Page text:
These Are the 25 Tallest Skyscrapers in the World
Why make tall buildings? Because we can! From all around the globe, these structures are feats of engineering marvel.
How to measure buildings
To determine the height of buildings, which are defined on this list as structures where people live or work, first, we have to come up with the criteria. Most official measurements, such as those by the Council on Tall Buildings and Urban Habitat (CTBUH), use architectural height, from the sidewalk entrance to the top, including spires but not including antennae or flagpoles. Also, the number of floors may be different than the floors’ actual numbers—some buildings skip unlucky numbers, or use letters, such as floor 42A in addition to floor 42. In addition, our list only includes buildings that were completed and opened by the time of publication—several new buildings are set to take their place when they open their doors in the near future. As you read on, see if you can guess where these skyscrapers are located: Asia and the Middle East now have most of the world’s tallest buildings.
1. Burj Khalifa
The Burj Khalifa in Dubai, United Arab Emirates, has held the title of tallest building in the world since 2010, when it was created as part of the shopping and entertainment district of Downtown Dubai. At 2,717 feet tall, the building also has the highest number of floors, 163. The Burj Khalifa mainly houses a hotel and luxury residences, but visitors can visit several observation decks and a lounge at floor 154. Tickets to visit the highest observation deck in the world, at floor 148, start at about $103. But the Burj Khalifa is set to be eclipsed as the tallest building in the world when the 3,281-foot Jeddah Tower, currently under construction in Saudi Arabia, is completed in 2021.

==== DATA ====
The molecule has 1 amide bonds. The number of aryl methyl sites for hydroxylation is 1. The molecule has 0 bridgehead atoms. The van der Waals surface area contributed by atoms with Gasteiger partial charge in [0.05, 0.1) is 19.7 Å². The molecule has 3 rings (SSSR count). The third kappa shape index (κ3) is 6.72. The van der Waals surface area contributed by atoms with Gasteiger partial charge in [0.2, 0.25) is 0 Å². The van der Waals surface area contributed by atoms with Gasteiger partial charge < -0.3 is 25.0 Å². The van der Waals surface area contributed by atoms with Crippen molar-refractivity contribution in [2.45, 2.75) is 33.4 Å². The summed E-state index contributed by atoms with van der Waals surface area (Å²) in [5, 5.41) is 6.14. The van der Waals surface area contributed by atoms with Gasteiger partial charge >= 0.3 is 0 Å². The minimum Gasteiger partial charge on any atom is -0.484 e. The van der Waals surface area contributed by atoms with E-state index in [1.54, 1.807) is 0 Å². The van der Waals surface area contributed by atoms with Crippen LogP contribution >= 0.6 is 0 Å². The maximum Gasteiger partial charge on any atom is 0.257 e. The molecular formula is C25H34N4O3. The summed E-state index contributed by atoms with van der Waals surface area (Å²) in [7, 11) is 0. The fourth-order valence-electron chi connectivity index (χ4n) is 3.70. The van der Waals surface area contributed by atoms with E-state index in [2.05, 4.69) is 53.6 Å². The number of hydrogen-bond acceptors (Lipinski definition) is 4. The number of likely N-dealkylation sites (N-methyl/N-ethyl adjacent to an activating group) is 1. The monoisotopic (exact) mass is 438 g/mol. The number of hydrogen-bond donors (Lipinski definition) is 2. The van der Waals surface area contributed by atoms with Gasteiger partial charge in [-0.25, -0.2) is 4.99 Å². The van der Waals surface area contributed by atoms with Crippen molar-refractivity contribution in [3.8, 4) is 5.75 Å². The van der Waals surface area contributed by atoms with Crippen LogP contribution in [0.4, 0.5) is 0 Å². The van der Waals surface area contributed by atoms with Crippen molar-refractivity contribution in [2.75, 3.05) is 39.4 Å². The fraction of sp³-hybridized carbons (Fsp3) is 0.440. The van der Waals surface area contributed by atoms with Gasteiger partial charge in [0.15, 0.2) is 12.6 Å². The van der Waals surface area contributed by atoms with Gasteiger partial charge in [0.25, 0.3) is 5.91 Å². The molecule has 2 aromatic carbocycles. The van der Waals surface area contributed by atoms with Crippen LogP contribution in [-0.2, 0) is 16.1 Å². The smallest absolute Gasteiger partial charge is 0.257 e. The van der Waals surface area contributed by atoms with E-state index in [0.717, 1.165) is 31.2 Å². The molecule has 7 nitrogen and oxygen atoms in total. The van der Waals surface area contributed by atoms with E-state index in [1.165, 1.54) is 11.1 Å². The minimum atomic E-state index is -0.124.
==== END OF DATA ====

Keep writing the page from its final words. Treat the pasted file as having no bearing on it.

2. Shanghai Tower
The tallest building in China and the second tallest in the world, Shanghai Tower was opened in 2017. Along with Jin Mao Tower (#23 tallest) and Shanghai World Financial Center (#10 tallest), the three buildings are the centerpiece of the city’s financial district. For one of the most populated cities on earth—and growing—Shanghai may benefit from expanding upwards. At 2,073 feet and 128 floors, this “vertical city” is a mix of offices, shopping, dining, an observatory located on the 118th floor, and even a museum. Rates to go up start at around $27.
3. Makkah Royal Clock Tower
Move over, Big Ben: The four clock faces of the Makkah Royal Clock Tower, lit by LED lights, are the largest and highest in the world. At 1,972 feet and 120 floors, this gorgeous clock tower looks like it’s been there for ages, but it was just completed in 2012. Located in the historic center of the holy city of Makkah (Mecca), Saudi Arabia, near the Grand Mosque, the third-tallest building houses a hotel that caters to the many Muslims making pilgrimages to the city, with six smaller buildings surrounding it also offering accommodations. Makkah is actually one of the 15 most visited cities around the world. Visitors can go up to the observation deck, but guests must be Muslim to enter Makkah. If you are visiting, contact the hotel for information on pricing and availability for the viewing deck.
4. Ping An Financial Center